Posted June 29, 2019, by Melissa Brand-Welch (melissabrandwelch [at] msn [dot] com)

Jack, I hope the articles answers your questions.

Posted June 29, 2019, by Jack (Jackt21262 [at] aol [dot] com)

Id like to know the specifics of the bridge at this location that was built in 1880. Apparently it collapsed under the weight of a heavy truck and three people were killed and many injured.

Thanks in advance for any information.

Posted June 28, 2019, by Jack (Jackt21262 [at] aol [dot] com)

The railroad bridge that once stood at this location was the objective of the Confederate forces during the Battle of Monocacy in 1864.

Posted June 4, 2019, by Steve (shymanfl [at] gmail [dot] com)

This bridge is like 200 foot tall and is not for folks who have a heights problem.

Posted February 13, 2019, by Barry (Bllauver33 [at] gmail [dot] com )

Does anyone have pictures or descriptions of the "long bridge "which connected Brooklyn to Port Covington prior to the Hanover Street bridges?

Posted January 7, 2019, by Nathan Delaplaine (ndelaplaine [at] gmail [dot] com)

I agree.

Posted December 25, 2018, by Nathan Delaplaine (ndelaplaine [at] gmail [dot] com)

I have actually been to this bridge when I was a baby.

Posted November 29, 2018, by CARL MOORE (carlm0404 [at] gmail [dot] com)

Is there any photo of two Monocacy River bridges side by side on what is now MD 144? The older one has since been dismantled. And is there an old photo which only shows that older bridge!

Posted November 27, 2018, by Anonymous

That must be why "old" is in the bridge's title.........

Posted November 27, 2018, by Jeff Rose (jeffarose [at] gmail [dot] com)

The picture posted is the old bridge. The house in the distance is still present in what now is a subdivision.

Posted September 25, 2018, by Nathan Delaplaine (ndelaplaine [at] gmail [dot] com)

I remember walking on the original bridge (now a pier) with my father since the 2000s.

Posted July 15, 2018, by Luke

I wish I could say I was surprised that the girders were scrapped despite going to a museum, but if I know foamers, if it's not a loco or depot, they don't care about it.

Posted July 10, 2018, by Nathan Holth (webmaster [at] historicbridges [dot] org)

Trish Kane of the Burr Covered Bridge Resource Center in Oxford, NY sent me some amazing photos of this bridge and the nearby long-gone St. Paul Street Bridge http://bridgehunter.com/md/baltimore-city/st-paul-street/

This bridge had a plaque and its fancy text is hard to read, but looks like noted engineer C. H. Latrobe to me. I assume he did the St. Paul Street Bridge also, but I don't have 100% proof of that yet, so for that bridge I listed him as the assumed engineer.

These were really unusual heavy-duty bowstring truss bridges.

Posted July 9, 2018, by Jack Toomey (JackT21262 [at] aol [dot] com)

This bridge collapsed during the original construction and several workers were killed.

Posted June 4, 2018, by Joshua Bittner (joshua [dot] s [dot] bittner [at] gmail [dot] com)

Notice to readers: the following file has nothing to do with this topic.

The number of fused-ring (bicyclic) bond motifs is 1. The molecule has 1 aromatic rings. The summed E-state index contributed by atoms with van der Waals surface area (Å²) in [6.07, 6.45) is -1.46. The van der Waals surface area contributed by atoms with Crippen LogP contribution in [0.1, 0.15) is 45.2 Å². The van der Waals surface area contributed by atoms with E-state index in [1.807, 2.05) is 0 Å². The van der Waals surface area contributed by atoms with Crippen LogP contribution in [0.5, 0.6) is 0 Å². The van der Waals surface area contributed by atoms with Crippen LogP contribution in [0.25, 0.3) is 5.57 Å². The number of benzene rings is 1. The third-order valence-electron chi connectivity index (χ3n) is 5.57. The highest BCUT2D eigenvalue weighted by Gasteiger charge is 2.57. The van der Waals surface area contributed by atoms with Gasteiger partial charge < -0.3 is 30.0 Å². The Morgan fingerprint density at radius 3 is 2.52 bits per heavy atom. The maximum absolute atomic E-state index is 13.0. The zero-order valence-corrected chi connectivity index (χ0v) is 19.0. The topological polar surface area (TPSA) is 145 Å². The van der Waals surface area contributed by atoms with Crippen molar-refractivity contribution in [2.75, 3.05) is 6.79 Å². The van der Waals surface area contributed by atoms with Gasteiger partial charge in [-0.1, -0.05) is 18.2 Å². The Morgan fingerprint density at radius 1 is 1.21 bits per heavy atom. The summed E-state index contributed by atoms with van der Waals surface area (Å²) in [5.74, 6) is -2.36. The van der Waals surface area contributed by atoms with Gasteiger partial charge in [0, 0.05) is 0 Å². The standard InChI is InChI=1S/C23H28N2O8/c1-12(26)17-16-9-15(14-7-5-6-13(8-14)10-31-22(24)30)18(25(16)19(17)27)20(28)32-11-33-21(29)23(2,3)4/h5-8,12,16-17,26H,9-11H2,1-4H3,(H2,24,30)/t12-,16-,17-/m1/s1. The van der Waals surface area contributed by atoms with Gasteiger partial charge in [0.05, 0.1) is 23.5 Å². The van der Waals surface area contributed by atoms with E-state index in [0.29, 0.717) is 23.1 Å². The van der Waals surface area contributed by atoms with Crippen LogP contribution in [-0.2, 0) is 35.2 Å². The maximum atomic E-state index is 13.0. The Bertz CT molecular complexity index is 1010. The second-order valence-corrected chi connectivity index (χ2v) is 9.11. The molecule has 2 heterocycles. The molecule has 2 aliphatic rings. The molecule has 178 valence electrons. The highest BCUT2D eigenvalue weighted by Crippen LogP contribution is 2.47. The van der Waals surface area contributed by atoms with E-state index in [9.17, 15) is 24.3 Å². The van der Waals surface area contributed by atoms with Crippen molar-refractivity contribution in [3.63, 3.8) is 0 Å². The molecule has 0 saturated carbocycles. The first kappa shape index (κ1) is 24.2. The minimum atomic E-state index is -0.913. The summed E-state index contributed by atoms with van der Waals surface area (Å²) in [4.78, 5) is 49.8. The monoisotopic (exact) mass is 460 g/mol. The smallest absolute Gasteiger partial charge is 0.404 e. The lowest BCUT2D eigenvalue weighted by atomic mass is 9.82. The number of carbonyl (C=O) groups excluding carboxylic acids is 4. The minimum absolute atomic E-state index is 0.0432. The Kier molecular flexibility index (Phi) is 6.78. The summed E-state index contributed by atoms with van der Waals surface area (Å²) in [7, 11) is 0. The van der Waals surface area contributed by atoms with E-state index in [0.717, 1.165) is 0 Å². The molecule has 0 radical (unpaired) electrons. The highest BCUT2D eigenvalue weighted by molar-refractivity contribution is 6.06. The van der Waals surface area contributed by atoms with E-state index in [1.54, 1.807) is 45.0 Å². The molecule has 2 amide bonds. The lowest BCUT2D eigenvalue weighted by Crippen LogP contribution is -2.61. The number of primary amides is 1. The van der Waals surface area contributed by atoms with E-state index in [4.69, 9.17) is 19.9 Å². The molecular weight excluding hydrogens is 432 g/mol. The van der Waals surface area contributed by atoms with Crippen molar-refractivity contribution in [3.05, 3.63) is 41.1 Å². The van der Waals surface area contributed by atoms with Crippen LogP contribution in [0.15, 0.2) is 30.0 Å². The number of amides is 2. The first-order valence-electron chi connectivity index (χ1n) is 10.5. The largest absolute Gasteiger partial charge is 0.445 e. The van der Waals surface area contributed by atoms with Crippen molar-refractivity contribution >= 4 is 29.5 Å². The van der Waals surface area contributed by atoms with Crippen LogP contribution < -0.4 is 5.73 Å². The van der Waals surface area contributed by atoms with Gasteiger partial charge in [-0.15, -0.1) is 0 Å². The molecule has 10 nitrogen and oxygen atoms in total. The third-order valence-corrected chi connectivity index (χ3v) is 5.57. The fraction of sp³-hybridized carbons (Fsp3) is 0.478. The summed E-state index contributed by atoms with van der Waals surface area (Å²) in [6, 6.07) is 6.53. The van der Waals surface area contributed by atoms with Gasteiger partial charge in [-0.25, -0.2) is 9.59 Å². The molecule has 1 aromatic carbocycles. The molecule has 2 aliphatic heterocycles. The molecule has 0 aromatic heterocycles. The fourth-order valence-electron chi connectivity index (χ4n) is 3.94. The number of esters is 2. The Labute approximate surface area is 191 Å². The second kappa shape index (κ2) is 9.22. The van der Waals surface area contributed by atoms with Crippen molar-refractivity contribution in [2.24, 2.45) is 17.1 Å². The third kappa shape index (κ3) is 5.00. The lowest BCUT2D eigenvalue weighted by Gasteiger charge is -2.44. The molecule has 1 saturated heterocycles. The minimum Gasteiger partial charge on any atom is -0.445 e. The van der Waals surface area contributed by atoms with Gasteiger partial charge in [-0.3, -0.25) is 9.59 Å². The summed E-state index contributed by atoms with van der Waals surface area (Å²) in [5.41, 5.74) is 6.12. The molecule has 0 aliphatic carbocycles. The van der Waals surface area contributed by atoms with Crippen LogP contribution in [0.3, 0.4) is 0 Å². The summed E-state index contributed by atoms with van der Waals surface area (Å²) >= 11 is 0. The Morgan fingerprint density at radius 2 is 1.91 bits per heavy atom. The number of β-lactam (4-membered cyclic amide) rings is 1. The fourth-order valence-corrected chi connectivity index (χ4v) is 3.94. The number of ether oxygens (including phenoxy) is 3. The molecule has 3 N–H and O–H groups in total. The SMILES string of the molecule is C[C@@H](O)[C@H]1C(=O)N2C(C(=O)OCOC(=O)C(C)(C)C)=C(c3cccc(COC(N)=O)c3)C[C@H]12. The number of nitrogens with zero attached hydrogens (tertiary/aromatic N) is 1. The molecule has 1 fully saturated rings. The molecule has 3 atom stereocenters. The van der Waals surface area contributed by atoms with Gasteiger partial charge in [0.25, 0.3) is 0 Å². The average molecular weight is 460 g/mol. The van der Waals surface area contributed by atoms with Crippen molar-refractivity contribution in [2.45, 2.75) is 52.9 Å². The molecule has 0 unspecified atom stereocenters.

Part of the bridge was wiped out

Posted May 29, 2018, by Luke

This bridge and the adjacent girder both survived the insane flooding event this past weekend.

Posted April 21, 2018, by Luke

Considering there's no "Photo added by" update, one can assume via context clues that Rachel was the original photographer.

Posted April 21, 2018, by Anonymous

"License: Public domain: Released by author"

Posted April 21, 2018, by Anonymous

Only the person that posted the pic or James can delete a pic. Generally, we just add the new pic, edit it to be the thumbnail and leave the old pics on the page

Royce

Posted March 25, 2018, by In lay pontist

27.9 feet

Posted March 25, 2018, by pretty sure

Aprox= 4.99 smoot

Posted March 25, 2018, by Christy Menter (christymenter [at] yahoo [dot] com)

I would love to know the measurements of the portion of the bridge that goes over main street. Anyone know that?

Posted March 13, 2018, by Anne Thomas (annethomas20712 [at] gmail [dot] com)

According to an article in the March 9 Herald-Mail, this bridge is undergoing a $1 million rehabilitation.

Posted March 7, 2018, by George oakley (georgeoakley49 [at] yahoo [dot] com)

Leslie,thank God I kept the article about the derailment.Four rail cars fell in the Susquehanna river.CSX doesn't know if wind was a factor.

Posted March 6, 2018, by George oakley (georgeoakley49 [at] yahoo [dot] com)

Leslie,according to the newspaper article i read 4 cars were off of the tracks.

Posted March 6, 2018, by Leslie R Trick

I think the engine and the majority of the cars were of the bridge I heard the river is like a wind tunnel so the train must of blew over I would not know for sure because I live in oregon but I have Ben reading about the accident.

Posted March 6, 2018, by George oakley (georgeoakley49 [at] yahoo [dot] com)

Leslie,this is the bridge.The newspaper article mentioned I-95 and this bridge is near I-95.Thanks,Leslie.I don't know where the accident was if it was on the bridge.